Associations of Postural Knowledge and Basic Motor Skill With Dyspraxia in Autism: Implication for Abnormalities in Distributed Connectivity and Motor Learning

Research output: Contribution to journalArticlepeer-review

Abstract

Children with autism often have difficulty performing skilled movements. Praxis performance requires basic motor skill, knowledge of representations of the movement (mediated by parietal regions), and transcoding of these representations into movement plans (mediated by premotor circuits). The goals of this study were (a) to determine whether dyspraxia in autism is associated with impaired representational ("postural") knowledge and (b) to examine the contributions of postural knowledge and basic motor skill to dyspraxia in autism. Thirty-seven children with autism spectrum disorder (ASD) and 50 typically developing (TD) children, ages 8-13, completed (a) an examination of basic motor skills, (b) a postural knowledge test assessing praxis discrimination, and (c) a praxis examination. Children with ASD showed worse basic motor skill and postural knowledge than did controls. The ASD group continued to show significantly poorer praxis than did controls after accounting for age, IQ, basic motor skill, and postural knowledge. Dyspraxia in autism appears to be associated with impaired formation of spatial representations, as well as transcoding and execution. Distributed abnormality across parietal, premotor, and motor circuitry, as well as anomalous connectivity, may be implicated.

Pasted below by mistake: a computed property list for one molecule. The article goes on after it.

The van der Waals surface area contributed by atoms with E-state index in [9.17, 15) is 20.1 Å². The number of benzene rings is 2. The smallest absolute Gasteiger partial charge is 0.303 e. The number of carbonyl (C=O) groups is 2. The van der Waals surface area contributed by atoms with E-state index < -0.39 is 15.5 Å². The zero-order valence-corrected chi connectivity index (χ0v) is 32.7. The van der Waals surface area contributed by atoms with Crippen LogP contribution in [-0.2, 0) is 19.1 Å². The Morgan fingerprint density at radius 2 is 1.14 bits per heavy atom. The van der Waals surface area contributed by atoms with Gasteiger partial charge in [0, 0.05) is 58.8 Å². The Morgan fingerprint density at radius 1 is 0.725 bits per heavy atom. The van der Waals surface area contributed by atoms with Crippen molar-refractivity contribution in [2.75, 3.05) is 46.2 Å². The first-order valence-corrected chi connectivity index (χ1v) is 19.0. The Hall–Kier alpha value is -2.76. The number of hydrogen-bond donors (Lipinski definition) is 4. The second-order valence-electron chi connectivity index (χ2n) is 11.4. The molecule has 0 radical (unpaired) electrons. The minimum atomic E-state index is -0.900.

Original languageEnglish (US)
Pages (from-to)563-570
Number of pages8
JournalNeuropsychology
Volume23
Issue number5
DOIs
StatePublished - Sep 2009

Keywords

  • autism spectrum disorder
  • developmental dyspraxia
  • motor learning
  • movement representation
  • premotor cortex

ASJC Scopus subject areas

  • Neuropsychology and Physiological Psychology

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